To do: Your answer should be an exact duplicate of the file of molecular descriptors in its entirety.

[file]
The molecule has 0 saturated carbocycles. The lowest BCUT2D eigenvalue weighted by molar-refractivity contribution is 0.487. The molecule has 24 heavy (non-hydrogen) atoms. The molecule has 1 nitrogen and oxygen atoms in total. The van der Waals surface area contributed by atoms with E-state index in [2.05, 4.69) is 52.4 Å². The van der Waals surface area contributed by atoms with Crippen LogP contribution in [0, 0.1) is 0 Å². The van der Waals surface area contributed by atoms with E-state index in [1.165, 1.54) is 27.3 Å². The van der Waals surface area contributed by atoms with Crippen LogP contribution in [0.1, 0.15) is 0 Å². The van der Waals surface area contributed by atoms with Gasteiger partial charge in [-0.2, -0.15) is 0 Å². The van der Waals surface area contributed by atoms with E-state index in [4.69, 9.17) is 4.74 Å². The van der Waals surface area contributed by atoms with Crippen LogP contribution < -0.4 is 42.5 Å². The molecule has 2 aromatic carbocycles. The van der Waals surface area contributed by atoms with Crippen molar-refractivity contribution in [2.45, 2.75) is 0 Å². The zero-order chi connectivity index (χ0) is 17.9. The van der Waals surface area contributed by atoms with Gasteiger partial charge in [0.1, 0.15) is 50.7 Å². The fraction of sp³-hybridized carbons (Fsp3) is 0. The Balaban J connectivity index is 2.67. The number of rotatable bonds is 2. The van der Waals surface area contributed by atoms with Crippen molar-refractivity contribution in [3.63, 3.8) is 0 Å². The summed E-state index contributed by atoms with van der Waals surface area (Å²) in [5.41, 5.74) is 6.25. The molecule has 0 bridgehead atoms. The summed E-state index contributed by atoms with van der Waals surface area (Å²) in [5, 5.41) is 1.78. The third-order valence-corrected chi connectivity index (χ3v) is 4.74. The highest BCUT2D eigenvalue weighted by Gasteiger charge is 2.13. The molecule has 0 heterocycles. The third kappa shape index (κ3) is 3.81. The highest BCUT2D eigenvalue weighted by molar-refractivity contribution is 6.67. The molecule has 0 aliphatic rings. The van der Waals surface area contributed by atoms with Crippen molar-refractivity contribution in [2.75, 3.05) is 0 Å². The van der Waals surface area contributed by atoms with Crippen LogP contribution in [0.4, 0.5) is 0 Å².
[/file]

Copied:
The molecule has 0 saturated carbocycles. The lowest BCUT2D eigenvalue weighted by molar-refractivity contribution is 0.487. The molecule has 24 heavy (non-hydrogen) atoms. The molecule has 1 nitrogen and oxygen atoms in total. The van der Waals surface area contributed by atoms with E-state index in [2.05, 4.69) is 52.4 Å². The van der Waals surface area contributed by atoms with Crippen LogP contribution in [0, 0.1) is 0 Å². The van der Waals surface area contributed by atoms with E-state index in [1.165, 1.54) is 27.3 Å². The van der Waals surface area contributed by atoms with Crippen LogP contribution in [0.1, 0.15) is 0 Å². The van der Waals surface area contributed by atoms with Gasteiger partial charge in [-0.2, -0.15) is 0 Å². The van der Waals surface area contributed by atoms with E-state index in [4.69, 9.17) is 4.74 Å². The van der Waals surface area contributed by atoms with Crippen LogP contribution < -0.4 is 42.5 Å². The molecule has 2 aromatic carbocycles. The van der Waals surface area contributed by atoms with Crippen molar-refractivity contribution in [2.45, 2.75) is 0 Å². The zero-order chi connectivity index (χ0) is 17.9. The van der Waals surface area contributed by atoms with Gasteiger partial charge in [0.1, 0.15) is 50.7 Å². The fraction of sp³-hybridized carbons (Fsp3) is 0. The Balaban J connectivity index is 2.67. The number of rotatable bonds is 2. The van der Waals surface area contributed by atoms with Crippen molar-refractivity contribution in [3.63, 3.8) is 0 Å². The summed E-state index contributed by atoms with van der Waals surface area (Å²) in [5.41, 5.74) is 6.25. The molecule has 0 bridgehead atoms. The summed E-state index contributed by atoms with van der Waals surface area (Å²) in [5, 5.41) is 1.78. The third-order valence-corrected chi connectivity index (χ3v) is 4.74. The highest BCUT2D eigenvalue weighted by Gasteiger charge is 2.13. The molecule has 0 heterocycles. The third kappa shape index (κ3) is 3.81. The highest BCUT2D eigenvalue weighted by molar-refractivity contribution is 6.67. The molecule has 0 aliphatic rings. The van der Waals surface area contributed by atoms with Crippen molar-refractivity contribution in [2.75, 3.05) is 0 Å². The van der Waals surface area contributed by atoms with Crippen LogP contribution in [0.4, 0.5) is 0 Å².